This is Essential Politics, our daily look at California political and government news. Here's what we're watching right now:
- Gov. Jerry Brown and Democratic legislators went to Concord Thursday to tout their transportation package, which they unveiled Wednesday at the state Capitol.
- Senate President pro Tem Kevin de León amended his "sanctuary state" bill Thursday morning to allow law enforcement to notify federal immigration officials about the release of violent felons.
- Sacramento County Sheriff Scott Jones hosted a community forum on immigration Tuesday, where the guest speaker was the acting director of U.S. Immigration and Customs Enforcement.
California would become the first state in the nation to fully allow 17-year-olds to vote in elections under a proposal introduced on Tuesday in the Legislature.
"We want to expand the opportunity," said Assemblyman Evan Low (D-Campbell), author of the constitutional amendment that would have to be approved by a statewide vote in 2018.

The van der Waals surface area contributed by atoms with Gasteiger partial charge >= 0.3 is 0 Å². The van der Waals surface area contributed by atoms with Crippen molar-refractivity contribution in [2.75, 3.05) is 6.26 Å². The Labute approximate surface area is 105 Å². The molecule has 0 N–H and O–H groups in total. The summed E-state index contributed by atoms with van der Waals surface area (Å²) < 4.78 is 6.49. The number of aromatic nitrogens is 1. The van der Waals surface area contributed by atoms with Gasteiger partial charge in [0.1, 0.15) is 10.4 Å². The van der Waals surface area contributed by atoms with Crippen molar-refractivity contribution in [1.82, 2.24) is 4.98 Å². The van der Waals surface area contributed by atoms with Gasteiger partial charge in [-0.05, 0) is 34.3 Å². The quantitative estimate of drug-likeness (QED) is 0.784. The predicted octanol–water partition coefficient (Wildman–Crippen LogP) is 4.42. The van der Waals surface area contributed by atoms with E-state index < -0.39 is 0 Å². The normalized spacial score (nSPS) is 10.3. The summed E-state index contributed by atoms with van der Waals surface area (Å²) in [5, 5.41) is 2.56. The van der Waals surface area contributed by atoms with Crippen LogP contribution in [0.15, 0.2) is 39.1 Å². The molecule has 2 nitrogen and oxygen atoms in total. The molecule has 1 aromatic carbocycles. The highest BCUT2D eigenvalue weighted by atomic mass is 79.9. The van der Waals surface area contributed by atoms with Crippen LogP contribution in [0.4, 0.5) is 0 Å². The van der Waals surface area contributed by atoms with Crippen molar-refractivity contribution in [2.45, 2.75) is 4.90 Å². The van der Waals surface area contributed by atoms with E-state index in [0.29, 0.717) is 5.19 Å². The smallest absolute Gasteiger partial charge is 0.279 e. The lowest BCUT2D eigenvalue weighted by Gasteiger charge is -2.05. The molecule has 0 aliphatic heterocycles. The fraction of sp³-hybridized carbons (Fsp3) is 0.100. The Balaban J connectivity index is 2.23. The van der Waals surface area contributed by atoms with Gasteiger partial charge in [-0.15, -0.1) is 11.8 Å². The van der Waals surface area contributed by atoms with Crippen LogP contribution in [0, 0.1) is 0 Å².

Although other states allow 17-year-old citizens to vote in a primary as long as they will be 18 by the time of the general election, the proposal introduced by Low and a bipartisan group of young legislators would empower younger voters to cast ballots.
Low said 18-year-olds are often in a transition phase between high school and living on their own, and that voting habits begin early.
"I think that first election influences whether they continue to vote in future elections," he said.
Eleven states allow citizens as young as age 16 to pre-register to vote. Low pointed to statistics from California's 2014 statewide elections that show exceedingly low turnout among young voters. In an interview, though, he said the 2016 elections have engaged young Californians across the political spectrum.
"Extending the right to vote will help them engage in the democratic process," Low said of 17-year-olds.